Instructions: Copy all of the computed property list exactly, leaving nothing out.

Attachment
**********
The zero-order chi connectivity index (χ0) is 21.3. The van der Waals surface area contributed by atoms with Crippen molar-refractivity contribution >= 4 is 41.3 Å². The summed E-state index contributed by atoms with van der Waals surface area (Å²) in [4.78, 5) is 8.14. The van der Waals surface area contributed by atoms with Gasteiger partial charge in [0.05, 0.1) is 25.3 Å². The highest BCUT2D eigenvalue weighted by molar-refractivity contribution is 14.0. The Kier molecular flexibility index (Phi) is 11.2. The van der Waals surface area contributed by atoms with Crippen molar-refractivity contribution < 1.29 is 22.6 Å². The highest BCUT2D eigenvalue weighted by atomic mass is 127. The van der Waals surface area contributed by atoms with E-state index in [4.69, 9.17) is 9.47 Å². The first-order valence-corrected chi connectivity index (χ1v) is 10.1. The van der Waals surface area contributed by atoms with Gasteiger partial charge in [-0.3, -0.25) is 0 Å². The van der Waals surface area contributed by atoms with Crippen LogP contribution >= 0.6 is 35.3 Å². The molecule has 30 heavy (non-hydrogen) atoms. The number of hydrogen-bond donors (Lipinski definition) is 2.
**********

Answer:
The zero-order chi connectivity index (χ0) is 21.3. The van der Waals surface area contributed by atoms with Crippen molar-refractivity contribution >= 4 is 41.3 Å². The summed E-state index contributed by atoms with van der Waals surface area (Å²) in [4.78, 5) is 8.14. The van der Waals surface area contributed by atoms with Gasteiger partial charge in [0.05, 0.1) is 25.3 Å². The highest BCUT2D eigenvalue weighted by molar-refractivity contribution is 14.0. The Kier molecular flexibility index (Phi) is 11.2. The van der Waals surface area contributed by atoms with Crippen molar-refractivity contribution < 1.29 is 22.6 Å². The highest BCUT2D eigenvalue weighted by atomic mass is 127. The van der Waals surface area contributed by atoms with E-state index in [4.69, 9.17) is 9.47 Å². The first-order valence-corrected chi connectivity index (χ1v) is 10.1. The van der Waals surface area contributed by atoms with Gasteiger partial charge in [-0.3, -0.25) is 0 Å². The van der Waals surface area contributed by atoms with Crippen LogP contribution >= 0.6 is 35.3 Å². The molecule has 30 heavy (non-hydrogen) atoms. The number of hydrogen-bond donors (Lipinski definition) is 2.